US Traffic Fatalities Jump to Highest Levels in Two Decades: Federal Agency

By Jack Phillips
Jack Phillips
Jack Phillips
Breaking News Reporter
Jack Phillips is a breaking news reporter at The Epoch Times based in New York.
May 17, 2022 Updated: May 17, 2022

Nearly 43,000 people died on roads across the United States in 2021, hitting a 16-year high, according to federal officials in an estimate released Tuesday.

Last year, an estimated 42,915 people died in automotive accidents, up 10.5 percent over 2020’s numbers. It’s also the highest figure since 2005, according to data posted by the National Highway Traffic Safety Administration (NHTSA).

“We face a crisis on America’s roadways that we must address together,” Transportation Secretary Pete Buttigieg said while touting the White House’s infrastructure package. “With our National Roadway Safety Strategy and the President’s Bipartisan Infrastructure Law, we are taking critical steps to help reverse this devastating trend and save lives on our roadways.”

The NHTSA did not elaborate on why it suspects crashes in 2021 reached a 16-year high. However, the agency said that Americans drove about 325 billion miles last year, 11.2 percent higher than in 2020, which contributed to the year-over-year increase.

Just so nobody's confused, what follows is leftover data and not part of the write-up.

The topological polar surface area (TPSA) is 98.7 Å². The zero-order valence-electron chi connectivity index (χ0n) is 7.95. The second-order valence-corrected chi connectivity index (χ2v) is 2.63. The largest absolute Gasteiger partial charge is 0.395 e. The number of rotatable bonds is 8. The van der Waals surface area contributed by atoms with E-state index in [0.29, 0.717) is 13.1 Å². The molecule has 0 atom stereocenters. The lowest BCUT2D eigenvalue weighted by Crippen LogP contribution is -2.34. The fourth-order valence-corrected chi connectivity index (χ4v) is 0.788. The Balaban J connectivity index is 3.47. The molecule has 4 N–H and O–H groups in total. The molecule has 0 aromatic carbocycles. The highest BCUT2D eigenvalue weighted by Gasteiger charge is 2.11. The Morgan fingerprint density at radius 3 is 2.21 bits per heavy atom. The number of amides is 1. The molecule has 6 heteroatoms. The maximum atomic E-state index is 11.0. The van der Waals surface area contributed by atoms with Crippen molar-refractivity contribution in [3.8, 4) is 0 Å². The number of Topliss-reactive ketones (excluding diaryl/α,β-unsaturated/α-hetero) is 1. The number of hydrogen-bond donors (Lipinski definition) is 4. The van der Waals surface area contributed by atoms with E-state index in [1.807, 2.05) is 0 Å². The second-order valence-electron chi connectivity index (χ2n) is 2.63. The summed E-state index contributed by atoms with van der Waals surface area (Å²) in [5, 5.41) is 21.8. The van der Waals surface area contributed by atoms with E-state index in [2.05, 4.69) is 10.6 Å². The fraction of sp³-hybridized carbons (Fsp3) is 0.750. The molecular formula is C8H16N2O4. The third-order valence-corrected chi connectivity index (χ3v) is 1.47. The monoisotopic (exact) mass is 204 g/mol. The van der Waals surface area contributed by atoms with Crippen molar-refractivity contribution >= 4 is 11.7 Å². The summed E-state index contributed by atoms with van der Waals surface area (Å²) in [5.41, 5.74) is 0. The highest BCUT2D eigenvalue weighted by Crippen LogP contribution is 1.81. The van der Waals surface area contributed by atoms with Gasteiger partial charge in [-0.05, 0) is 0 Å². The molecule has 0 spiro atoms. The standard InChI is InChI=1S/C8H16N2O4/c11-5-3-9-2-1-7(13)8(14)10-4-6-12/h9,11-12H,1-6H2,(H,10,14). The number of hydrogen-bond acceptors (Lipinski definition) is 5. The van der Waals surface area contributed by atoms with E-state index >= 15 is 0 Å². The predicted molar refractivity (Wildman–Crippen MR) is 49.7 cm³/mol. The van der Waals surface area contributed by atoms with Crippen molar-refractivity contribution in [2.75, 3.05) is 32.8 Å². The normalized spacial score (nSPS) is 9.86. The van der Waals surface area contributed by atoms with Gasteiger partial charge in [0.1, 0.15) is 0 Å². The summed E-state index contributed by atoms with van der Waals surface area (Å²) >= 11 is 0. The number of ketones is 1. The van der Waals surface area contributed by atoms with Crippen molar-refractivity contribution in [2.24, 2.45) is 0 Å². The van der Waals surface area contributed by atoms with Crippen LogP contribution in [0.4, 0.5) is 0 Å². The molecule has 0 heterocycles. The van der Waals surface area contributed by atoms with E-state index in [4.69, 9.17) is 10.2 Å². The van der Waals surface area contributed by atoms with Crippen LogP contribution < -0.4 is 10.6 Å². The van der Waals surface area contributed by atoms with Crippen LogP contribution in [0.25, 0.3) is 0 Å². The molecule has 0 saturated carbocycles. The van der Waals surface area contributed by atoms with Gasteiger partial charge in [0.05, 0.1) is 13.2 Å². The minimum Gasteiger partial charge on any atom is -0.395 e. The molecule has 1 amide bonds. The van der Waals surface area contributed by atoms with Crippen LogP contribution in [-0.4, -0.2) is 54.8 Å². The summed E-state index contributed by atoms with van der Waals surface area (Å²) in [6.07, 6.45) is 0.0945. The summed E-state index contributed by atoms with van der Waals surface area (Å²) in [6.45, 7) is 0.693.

There were 38,824 traffic fatalities recorded in 2020, the first year of the COVID-19 pandemic, the agency’s data shows. That was an increase over the 36,555 fatalities reported in 2019.

Texas is estimated to have had the largest number of traffic-related deaths at 4,573, followed by California with 4,258, and next is Florida with 3,753, according to NHTSA’s numbers. Traffic deaths rose in 44 states as well as in Puerto Rico and the District of Columbia, the data show.

Nearly 118 people died in U.S. traffic crashes every day last year, according to the agency’s figures. The Governors Highway Safety Association, a group of state traffic safety officials, blamed the increase on dangerous behavior such as speeding, driving while impaired by alcohol and drugs, and distracted driving, as well as “roads designed for speed instead of safety.”

The combination, the group said, “has wiped out a decade and a half of progress in reducing traffic crashes, injuries, and deaths.”

The NHTSA also said that other deaths in different categories increased as well. Deadly crashes involving drivers aged 65 and older are up 14 percent, motorcyclist deaths increased by 9 percent, and pedestrian deaths increased by 13 percent. Alcohol-related deaths are up 5 percent.

Deputy NHTSA Administrator Steven Cliff, who was nominated by the Biden administration to run the traffic safety agency, said that steps need to be taken to deal with the crisis. He didn’t elaborate on how.

“We will redouble our safety efforts, and we need everyone—state and local governments, safety advocates, automakers, and drivers, to join us,” Cliff said in a statement. “All of our lives depend on it.”

The Associated Press contributed to this report.

Jack Phillips
Breaking News Reporter
Jack Phillips is a breaking news reporter at The Epoch Times based in New York.